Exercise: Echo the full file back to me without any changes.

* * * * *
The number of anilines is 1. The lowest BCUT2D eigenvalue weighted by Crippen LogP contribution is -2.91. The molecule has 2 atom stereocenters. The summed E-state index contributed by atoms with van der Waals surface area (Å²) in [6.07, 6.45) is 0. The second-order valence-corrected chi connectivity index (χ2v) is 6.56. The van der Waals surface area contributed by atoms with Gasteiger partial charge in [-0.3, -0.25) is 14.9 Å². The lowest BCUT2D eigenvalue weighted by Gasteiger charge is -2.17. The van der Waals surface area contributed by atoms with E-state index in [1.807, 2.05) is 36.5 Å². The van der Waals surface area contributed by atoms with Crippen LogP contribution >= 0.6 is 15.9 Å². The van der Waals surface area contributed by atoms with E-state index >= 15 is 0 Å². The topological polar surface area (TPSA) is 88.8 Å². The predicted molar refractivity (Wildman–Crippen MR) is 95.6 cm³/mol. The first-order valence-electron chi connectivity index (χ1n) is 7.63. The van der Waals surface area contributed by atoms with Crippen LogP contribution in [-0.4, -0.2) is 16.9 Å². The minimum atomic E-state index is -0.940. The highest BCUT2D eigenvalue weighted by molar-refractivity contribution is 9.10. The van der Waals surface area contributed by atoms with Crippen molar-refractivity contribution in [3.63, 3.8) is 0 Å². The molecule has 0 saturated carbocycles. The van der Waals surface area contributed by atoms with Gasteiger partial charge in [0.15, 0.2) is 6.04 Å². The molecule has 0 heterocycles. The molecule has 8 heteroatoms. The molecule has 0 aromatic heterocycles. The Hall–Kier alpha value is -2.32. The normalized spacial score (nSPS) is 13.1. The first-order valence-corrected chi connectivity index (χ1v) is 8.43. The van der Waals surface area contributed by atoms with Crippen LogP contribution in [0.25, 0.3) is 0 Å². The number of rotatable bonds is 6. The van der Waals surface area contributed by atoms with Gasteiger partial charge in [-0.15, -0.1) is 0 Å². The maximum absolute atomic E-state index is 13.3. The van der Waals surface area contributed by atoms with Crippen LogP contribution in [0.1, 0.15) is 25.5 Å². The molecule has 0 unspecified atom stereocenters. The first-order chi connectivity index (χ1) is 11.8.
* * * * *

The number of anilines is 1. The lowest BCUT2D eigenvalue weighted by Crippen LogP contribution is -2.91. The molecule has 2 atom stereocenters. The summed E-state index contributed by atoms with van der Waals surface area (Å²) in [6.07, 6.45) is 0. The second-order valence-corrected chi connectivity index (χ2v) is 6.56. The van der Waals surface area contributed by atoms with Gasteiger partial charge in [-0.3, -0.25) is 14.9 Å². The lowest BCUT2D eigenvalue weighted by Gasteiger charge is -2.17. The van der Waals surface area contributed by atoms with E-state index in [1.807, 2.05) is 36.5 Å². The van der Waals surface area contributed by atoms with Crippen LogP contribution >= 0.6 is 15.9 Å². The van der Waals surface area contributed by atoms with E-state index >= 15 is 0 Å². The topological polar surface area (TPSA) is 88.8 Å². The predicted molar refractivity (Wildman–Crippen MR) is 95.6 cm³/mol. The first-order valence-electron chi connectivity index (χ1n) is 7.63. The van der Waals surface area contributed by atoms with Crippen LogP contribution in [-0.4, -0.2) is 16.9 Å². The minimum atomic E-state index is -0.940. The highest BCUT2D eigenvalue weighted by molar-refractivity contribution is 9.10. The van der Waals surface area contributed by atoms with Crippen molar-refractivity contribution in [3.63, 3.8) is 0 Å². The molecule has 0 saturated carbocycles. The van der Waals surface area contributed by atoms with Gasteiger partial charge in [0.15, 0.2) is 6.04 Å². The molecule has 0 heterocycles. The molecule has 8 heteroatoms. The molecule has 0 aromatic heterocycles. The Hall–Kier alpha value is -2.32. The normalized spacial score (nSPS) is 13.1. The first-order valence-corrected chi connectivity index (χ1v) is 8.43. The van der Waals surface area contributed by atoms with Crippen LogP contribution in [0.25, 0.3) is 0 Å². The number of rotatable bonds is 6. The van der Waals surface area contributed by atoms with Gasteiger partial charge in [-0.15, -0.1) is 0 Å². The maximum absolute atomic E-state index is 13.3. The van der Waals surface area contributed by atoms with Crippen LogP contribution in [0.1, 0.15) is 25.5 Å². The molecule has 0 unspecified atom stereocenters. The first-order chi connectivity index (χ1) is 11.8.